The University of Arkansas at Little Rock announced a $750,000 grant from the U.S. Department of Defense to support the development of potentially life-saving bone regeneration technology during a Nov. 15 visit from Sen. John Boozman. The visit celebrated on-campus research initiatives that the senator championed for federal support.
Pioneered at the UA Little Rock Center for Integrative Nanotechnology Sciences, the NuCress™ scaffold is a multifunctional device designed to promote controlled, robust bone regeneration in fractures, gaps where bone is missing, and major injury defects, including previously untreatable catastrophic injuries. Such technology is highly needed by a wide variety of patients, including wounded soldiers, victims of major accidents and trauma, and those with various bone diseases.
The $750,000 grant, provided by the Department of Defense’s Peer Reviewed Orthopaedic Research Program, will investigate the scaffold’s ability to combat infection while regenerating bone. Earlier this fall, UA Little Rock received a $5.6 million grant from the Department of Defense to fund the pre-market development of the same bone regeneration technology. Sen. Boozman supported both grants during the application stages.
“The commitment by DOD to continue advancing bone regeneration technology demonstrates the importance of this research and the opportunities it presents for our wounded warriors,” Sen. Boozman said. “I’m proud to support this award so we can discover breakthroughs, spark innovation, and achieve things we might have thought were impossible. This and other important research being conducted at UA Little Rock is essential to moving us forward and gives Arkansas something to be very proud of.”
During the visit to UA Little Rock’s nanotechnology center, Sen. Boozman met with faculty and student researchers and toured the labs in which the NuCress™ scaffold materials are developed. The bone regeneration research is led by researchers at UA Little Rock (principal investigator Dr. Alexandru Biris), the University of Arkansas for Medical Sciences (principal investigator Dr. Mark Smeltzer), and the University of Tennessee, Knoxville (principal investigator Dr. David Anderson).
“We are honored by both the DOD’s and Sen. Boozman’s continued support of our research,” Biris said. “Without it, we could not continue to develop this potentially life-changing technology.”
The NuCress™ bone regeneration scaffold also recently received a TechConnect Defense Innovation Award for the second consecutive year. Judged by a team of military and industry experts, the award is given to the top 15 percent of submissions to the annual Defense TechConnect Summit and Expo. Award selections are based on the potential positive impact the technology will have for the military and national security. The award was presented to NuShores Biosciences LLC, the licensee of the NuCress™ scaffold.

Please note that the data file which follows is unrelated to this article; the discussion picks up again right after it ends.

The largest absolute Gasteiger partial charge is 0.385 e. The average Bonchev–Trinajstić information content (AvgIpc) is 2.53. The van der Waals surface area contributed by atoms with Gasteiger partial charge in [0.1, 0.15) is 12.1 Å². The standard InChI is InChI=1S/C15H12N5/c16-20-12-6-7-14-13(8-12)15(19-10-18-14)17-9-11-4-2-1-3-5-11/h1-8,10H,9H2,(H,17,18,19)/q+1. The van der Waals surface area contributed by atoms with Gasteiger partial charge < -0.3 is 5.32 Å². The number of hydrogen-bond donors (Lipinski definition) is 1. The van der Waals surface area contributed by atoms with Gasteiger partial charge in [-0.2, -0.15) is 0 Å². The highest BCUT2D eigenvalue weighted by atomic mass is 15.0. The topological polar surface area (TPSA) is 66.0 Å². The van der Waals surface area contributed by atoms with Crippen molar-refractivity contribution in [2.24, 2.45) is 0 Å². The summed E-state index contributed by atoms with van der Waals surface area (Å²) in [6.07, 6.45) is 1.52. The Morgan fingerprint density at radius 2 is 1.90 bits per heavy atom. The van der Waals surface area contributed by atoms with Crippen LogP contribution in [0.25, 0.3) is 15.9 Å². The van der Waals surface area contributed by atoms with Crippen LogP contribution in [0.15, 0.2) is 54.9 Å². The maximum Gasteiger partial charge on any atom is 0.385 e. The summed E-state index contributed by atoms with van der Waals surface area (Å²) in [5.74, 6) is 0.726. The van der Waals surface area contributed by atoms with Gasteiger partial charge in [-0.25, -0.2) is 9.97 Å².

“The recognition of our NuCress™ technologies by the Expo judges is gratifying and much appreciated,” NuShores CEO Sharon Ballard said. “This year’s conference validated the marketplace need for our initial orthopedic product and for applying our NuCress™ technologies to new medical indications.”
Additionally, Sen. Boozman met with Dr. Nitin Agarwal, Jerry L. Maulden-Entergy endowed chair and distinguished professor of information science, who received a $2.4 million grant from the Department of Defense earlier this year to develop ways to track emerging cyber-social threats and strengthen social cybersecurity research infrastructure. Sen. Boozman also supported this effort.
Agarwal updated Sen. Boozman on how technology being developed at UA Little Rock in the Collaboratorium for Social Media and Online Behavioral Studies (COSMOS) has been used to track malicious activities, including the dissemination of propaganda, hoaxes, and disinformation to influence beliefs and behaviors. These technologies include Blogtrackers and YouTubeTracker.
In this most recent grant, Agarwal will develop research infrastructure to assess social media, specifically blogs and YouTube, in real-time and respond to the growing weaponization of online discourse in influencing peacekeeping, and tactical, operational, and strategic operations. The research infrastructure will include the development of models, software applications, and training programs. Military units at all levels will benefit from the intended goals of the project in the identification of threats and opportunities within the information environment.
“We are thankful to Senator John Boozman for supporting the social networking research at UA Little Rock,” Agarwal said. “The senator recognizes the importance of developing new approaches, software tools, and training programs for national security in cyberspace, and this grant was enabled through his support of funding for the Navy’s Social Networks Analysis program.”
The U.S. Army Medical Research Acquisition Activity, 839 Chandler Street, Fort Detrick MD 21702-5014 is the awarding and administering acquisition office. This work is supported by the Department of Defense, through the Joint Warfighter Medical Research Program under Award No. W81XWH1920014 and through the Peer Reviewed Orthopaedic Research Program under Award No. W81XWH1910742. Opinions, interpretations, conclusions, and recommendations are those of the author and are not necessarily endorsed by the Department of Defense.